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School of Engineering
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School of Engineering

Five-year grant supports development of a theoretical platform for designing snapshot compressive imaging systems 

Shirin Jalali

Department of Electrical and Computer Engineering (ECE) assistant professor Sirin Jalal has been awarded a $554,656 National Science Foundation (NSF) CAREER award to provide a theoretical framework  to design, analyze, and optimize snapshot compressive imaging systems (SCI). 

The highly competitive and respected NSF CAREER grant funds research and educational initiatives of faculty at the beginning of their careers. Jalali who earned her doctoral degree in electrical engineering from Stanford University, joined the ECE faculty in January 2022.   

“Shirin’s NSF CAREER award enhances the growing reputation and visibility of the School of Engineering’s ECE department by supporting her leading-edge research and training of students on the critical area of theoretical foundations for SCI,” says ECE professor and department chair Yingying Chen. 

Enabling Effective 3D Imaging 

The ability to capture high-resolution 3D data cubes, such as video files or hyperspectral images (HIS), is essential for many medical and robotic applications. SCI can solve the process’s time-consuming, costly, and ineffective issues by enabling efficient 3D imaging.  

Jalali says the award is especially exciting because “SCI systems can potentially speed up a wide range of imaging applications, such as hyperspectral imaging and optical coherence tomography, which are used to diagnose certain diseases. Improving the speed of these imaging systems can make them accessible to everyone and create new opportunities for applications in everything from medical diagnosis and robotics to agriculture.”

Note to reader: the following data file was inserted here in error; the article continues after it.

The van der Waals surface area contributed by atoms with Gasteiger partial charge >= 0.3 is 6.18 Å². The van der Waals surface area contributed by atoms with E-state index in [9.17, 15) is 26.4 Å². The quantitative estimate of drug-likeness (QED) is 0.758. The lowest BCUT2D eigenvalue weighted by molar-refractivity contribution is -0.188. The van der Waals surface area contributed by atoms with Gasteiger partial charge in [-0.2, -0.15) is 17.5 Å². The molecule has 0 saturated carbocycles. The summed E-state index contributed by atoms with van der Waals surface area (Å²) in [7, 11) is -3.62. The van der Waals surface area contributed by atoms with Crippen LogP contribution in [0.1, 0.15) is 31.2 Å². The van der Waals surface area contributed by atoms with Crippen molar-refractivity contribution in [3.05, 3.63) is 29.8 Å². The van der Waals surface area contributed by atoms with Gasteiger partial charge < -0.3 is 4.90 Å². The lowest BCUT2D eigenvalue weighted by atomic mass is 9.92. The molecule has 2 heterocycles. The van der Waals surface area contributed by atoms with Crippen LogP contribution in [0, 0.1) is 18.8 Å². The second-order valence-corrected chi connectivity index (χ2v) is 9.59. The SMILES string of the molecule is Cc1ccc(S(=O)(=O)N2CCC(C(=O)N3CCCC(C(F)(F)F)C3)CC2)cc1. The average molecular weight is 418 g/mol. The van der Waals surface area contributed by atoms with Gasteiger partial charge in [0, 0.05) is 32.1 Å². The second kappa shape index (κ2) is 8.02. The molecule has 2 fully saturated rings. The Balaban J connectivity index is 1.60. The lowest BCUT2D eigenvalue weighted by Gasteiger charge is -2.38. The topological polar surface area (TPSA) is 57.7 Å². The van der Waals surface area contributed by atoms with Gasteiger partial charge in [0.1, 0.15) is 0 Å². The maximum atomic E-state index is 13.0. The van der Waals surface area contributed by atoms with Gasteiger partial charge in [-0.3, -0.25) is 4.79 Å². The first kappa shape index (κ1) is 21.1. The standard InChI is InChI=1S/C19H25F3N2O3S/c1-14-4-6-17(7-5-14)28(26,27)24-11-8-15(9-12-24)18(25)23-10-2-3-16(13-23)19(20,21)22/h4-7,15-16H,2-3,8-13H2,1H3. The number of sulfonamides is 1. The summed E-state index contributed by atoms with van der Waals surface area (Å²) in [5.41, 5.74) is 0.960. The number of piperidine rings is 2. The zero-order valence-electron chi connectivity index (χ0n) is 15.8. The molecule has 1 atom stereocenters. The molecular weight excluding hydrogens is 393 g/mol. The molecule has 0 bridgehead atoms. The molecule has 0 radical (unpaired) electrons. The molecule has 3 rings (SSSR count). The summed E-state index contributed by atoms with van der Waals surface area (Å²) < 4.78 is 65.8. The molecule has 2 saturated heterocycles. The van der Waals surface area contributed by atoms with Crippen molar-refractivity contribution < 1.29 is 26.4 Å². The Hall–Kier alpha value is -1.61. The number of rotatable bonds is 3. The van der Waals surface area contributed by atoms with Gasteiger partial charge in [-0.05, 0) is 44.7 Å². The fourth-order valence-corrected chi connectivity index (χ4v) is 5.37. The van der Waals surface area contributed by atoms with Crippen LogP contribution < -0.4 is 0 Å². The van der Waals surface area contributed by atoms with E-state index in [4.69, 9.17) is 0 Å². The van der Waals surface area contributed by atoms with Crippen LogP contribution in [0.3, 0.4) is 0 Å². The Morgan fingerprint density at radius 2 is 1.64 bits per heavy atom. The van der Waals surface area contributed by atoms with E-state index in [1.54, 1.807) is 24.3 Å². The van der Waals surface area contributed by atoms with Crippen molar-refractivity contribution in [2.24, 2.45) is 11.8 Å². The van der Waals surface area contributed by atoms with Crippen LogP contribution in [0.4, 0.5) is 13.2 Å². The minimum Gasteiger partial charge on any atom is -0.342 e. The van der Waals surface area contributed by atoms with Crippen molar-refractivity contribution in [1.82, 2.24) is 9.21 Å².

According to Jalali, the new project interfaces with her recent research focus on analyzing and developing theoretically founded solutions for inverse problems observed in various computational imaging systems. She will draw on the tools and techniques she’s developed while working on aspects of several other inverse problems. 

“I am hopeful that the results of my NSF CAREER project will lead to a generic theoretically founded framework that enables researchers on the one hand to design efficient recovery solutions for various SCI systems and on the other hand to optimize different aspects of their hardware systems,” she says. 

Funding for Student Recruitment 

NSF CAREER grants include an educational component. Jalali’s award will fund her recruitment and training of PhD students on the theoretical foundations of imaging sciences.  

“I hope that research on this project enables graduate students to design next-generation imaging solutions,” she says. “Students will be involved in different aspects of the project --- from addressing fundamental theoretical questions about these systems to designing and implementing efficient state-of-the-art algorithms.”